Juneteenth, once an obscure, informal holiday celebrating Black freedom, is now bigger than it’s ever been. It commemorates when the last enslaved people in Texas, the final Confederate state, were set free on June 19th, 1865. Today, on this year’s Juneteenth, countries around the world are reckoning with anti-Black histories, correcting errors they should have addressed long ago. As we toss statues of enslavers into rivers and scour the idols of white supremacy from our courthouses and public spaces—as we reckon with white supremacy and celebrate Black freedom in our offline lives—my thoughts turn to all the ways we can also do so in our digital ones.
This article was originally published June 19, 2020.
To be clear, I didn’t write this in the spirit of “how can I make this current cultural moment about video games?”. I’ve wanted to write a piece celebrating Juneteenth in video games since the moment I got this job. I originally envisioned this as a bloodthirsty take, focused on a list of games that allowed you to kill white supremacists. But as I wrote, I came to realize that a piece about Juneteenth should not in any way center our enemies, even if only by enthusing over all the cathartic ways we can virtually kill them.
Instead this became a piece about freedom: a list of games I think best celebrate the spirit of Juneteenth. That said, I won’t get too upset if a few virtual racists meet bad ends along the way.
I don’t care that Red Dead Redemption 2’s protagonist is a white man, and I don’t care that the game’s main focus has absolutely nothing to do with Black people or racism. The only thing I’m here to do in Red Dead Redemption 2 is kill the Klan and chew bubble gum, and bubble gum won’t be invented until 1928.
I know I said that I didn’t want to focus so much on certain games only because they let you kill racists. But in my defense the violence of John Brown and Nat Turner was just as integral to the fight for freedom as the speeches of Frederick Douglass and Harriet Tubman.
What I appreciate is RDR2’s dedication to ruining a Klan member’s day. No matter what you decide to do when you run into Klansmen, the game kills them. When you discover their gathering, which is a random event, you can choose to fight or let their ceremony continue unimpeded. If you leave them alone—though why you would is beyond me, it’s free honor—their cross-burning ceremony goes wonderfully awry, with their robes catching fire and several members burning to death. This tickles the same schadenfruede-loving center in my brain that lights up whenever people vandalize their own property—or bodies—while blaming Black people, only to get found out later.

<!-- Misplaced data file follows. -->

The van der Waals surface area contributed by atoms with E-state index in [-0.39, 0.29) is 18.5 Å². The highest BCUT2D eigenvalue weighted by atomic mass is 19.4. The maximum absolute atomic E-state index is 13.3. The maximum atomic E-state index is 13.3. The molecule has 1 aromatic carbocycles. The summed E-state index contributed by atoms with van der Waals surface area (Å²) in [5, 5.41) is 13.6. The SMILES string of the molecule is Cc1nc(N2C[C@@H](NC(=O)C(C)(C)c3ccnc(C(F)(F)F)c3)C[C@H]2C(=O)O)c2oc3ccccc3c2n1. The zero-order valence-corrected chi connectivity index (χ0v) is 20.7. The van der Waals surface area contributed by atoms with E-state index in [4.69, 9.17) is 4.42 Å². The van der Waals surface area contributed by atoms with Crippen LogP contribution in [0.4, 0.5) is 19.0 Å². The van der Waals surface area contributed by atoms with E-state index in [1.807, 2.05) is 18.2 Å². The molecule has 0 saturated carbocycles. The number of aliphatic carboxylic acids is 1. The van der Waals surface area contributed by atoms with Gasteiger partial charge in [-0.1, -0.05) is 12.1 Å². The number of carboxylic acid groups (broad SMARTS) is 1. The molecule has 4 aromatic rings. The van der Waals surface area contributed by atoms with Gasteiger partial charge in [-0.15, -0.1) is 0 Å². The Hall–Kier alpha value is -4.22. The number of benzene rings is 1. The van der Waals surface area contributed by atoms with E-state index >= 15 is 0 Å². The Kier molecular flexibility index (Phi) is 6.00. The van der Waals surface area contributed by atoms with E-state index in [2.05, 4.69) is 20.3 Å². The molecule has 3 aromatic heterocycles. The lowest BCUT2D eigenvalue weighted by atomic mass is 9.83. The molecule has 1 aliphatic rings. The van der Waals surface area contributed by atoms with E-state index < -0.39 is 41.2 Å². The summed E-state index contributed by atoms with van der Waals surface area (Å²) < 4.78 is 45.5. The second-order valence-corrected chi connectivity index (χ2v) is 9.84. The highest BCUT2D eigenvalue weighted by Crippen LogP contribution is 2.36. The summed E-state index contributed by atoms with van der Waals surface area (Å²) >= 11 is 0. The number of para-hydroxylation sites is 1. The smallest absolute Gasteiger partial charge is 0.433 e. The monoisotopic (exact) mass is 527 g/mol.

My assassin hides in the thick foliage of Saint-Domingue, whistling to attract a nearby guard. When he draws near, I soundlessly stab him in the chest before letting him drop. Then, with the coast clear, I walk up to a cage, unlock the door, and set an enslaved man free. He thanks me. Then I set aside my controller and sob. When I’m composed, I pick up the controller again, Adéwalé picks up his machete, and together we go slaver hunting.
Assassin’s Creed Freedom Cry is the first game I’ve ever played that lets you set enslaved people free. And It’s not a side-quest, as I would have expected from an Assassin’s Creed game—a task to mindlessly revisit between main missions to grind your memory synchronization up to a satisfying 100%. Setting people free is Freedom Cry’s main conceit.
I love Freedom Cry more than I’ve loved any other Assassin’s Creed before or since, but I can’t play it for sustained blocks of time. First, the controls are terrible. Adéwalé hits like wet tissue paper, injures just as easily, and loves to vault off platforms when I don’t want him to. Second, it’s a heavy game. You liberate plantations, sneaking around knifing overseers while workers sing old spiritual hymns to the rhythm of chopping cane—songs I recognize from church. The game punishes you for breaking stealth by killing the people you’re supposed to free. It becomes a personal affront, then, if I fail to save even one person, forcing me to immediately reload the last save lest I feel I’ve failed some digital ancestor.
It’s powerful when a game links its main method of progression to something so intrinsically tied to my identity as a Black woman. I feel like I’m playing history. I know that’s what the series goes for, but it’s more personal here: I feel like I’m playing my history. I don’t mean in a general “I am Black, these people are also Black” kind of way—my paternal family can trace its history to Haitian freedmen in Louisiana. The enslaved people Adéwalé frees represent my direct ancestors.